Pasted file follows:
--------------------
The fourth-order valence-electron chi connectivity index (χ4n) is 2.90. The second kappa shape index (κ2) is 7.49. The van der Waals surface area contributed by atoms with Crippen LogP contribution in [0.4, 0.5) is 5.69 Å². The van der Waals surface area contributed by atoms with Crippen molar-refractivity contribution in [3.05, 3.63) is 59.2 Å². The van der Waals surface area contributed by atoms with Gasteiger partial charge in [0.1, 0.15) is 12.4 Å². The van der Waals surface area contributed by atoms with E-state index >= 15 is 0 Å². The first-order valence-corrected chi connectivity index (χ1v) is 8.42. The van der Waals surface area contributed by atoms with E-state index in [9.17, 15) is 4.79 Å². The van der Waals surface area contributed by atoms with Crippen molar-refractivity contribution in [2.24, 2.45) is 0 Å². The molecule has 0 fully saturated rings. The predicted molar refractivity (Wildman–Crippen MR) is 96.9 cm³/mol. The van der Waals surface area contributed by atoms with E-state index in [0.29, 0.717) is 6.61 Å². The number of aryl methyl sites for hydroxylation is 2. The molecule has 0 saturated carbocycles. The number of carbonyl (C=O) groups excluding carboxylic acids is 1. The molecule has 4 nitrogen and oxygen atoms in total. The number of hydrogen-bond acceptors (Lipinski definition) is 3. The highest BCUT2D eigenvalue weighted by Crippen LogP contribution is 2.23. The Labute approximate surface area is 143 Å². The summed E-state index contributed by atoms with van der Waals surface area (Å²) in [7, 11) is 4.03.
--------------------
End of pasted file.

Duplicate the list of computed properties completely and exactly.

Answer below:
The fourth-order valence-electron chi connectivity index (χ4n) is 2.90. The second kappa shape index (κ2) is 7.49. The van der Waals surface area contributed by atoms with Crippen LogP contribution in [0.4, 0.5) is 5.69 Å². The van der Waals surface area contributed by atoms with Crippen molar-refractivity contribution in [3.05, 3.63) is 59.2 Å². The van der Waals surface area contributed by atoms with Gasteiger partial charge in [0.1, 0.15) is 12.4 Å². The van der Waals surface area contributed by atoms with E-state index >= 15 is 0 Å². The first-order valence-corrected chi connectivity index (χ1v) is 8.42. The van der Waals surface area contributed by atoms with E-state index in [9.17, 15) is 4.79 Å². The van der Waals surface area contributed by atoms with Crippen molar-refractivity contribution in [2.24, 2.45) is 0 Å². The molecule has 0 fully saturated rings. The predicted molar refractivity (Wildman–Crippen MR) is 96.9 cm³/mol. The van der Waals surface area contributed by atoms with E-state index in [0.29, 0.717) is 6.61 Å². The number of aryl methyl sites for hydroxylation is 2. The molecule has 0 saturated carbocycles. The number of carbonyl (C=O) groups excluding carboxylic acids is 1. The molecule has 4 nitrogen and oxygen atoms in total. The number of hydrogen-bond acceptors (Lipinski definition) is 3. The highest BCUT2D eigenvalue weighted by Crippen LogP contribution is 2.23. The Labute approximate surface area is 143 Å². The summed E-state index contributed by atoms with van der Waals surface area (Å²) in [7, 11) is 4.03.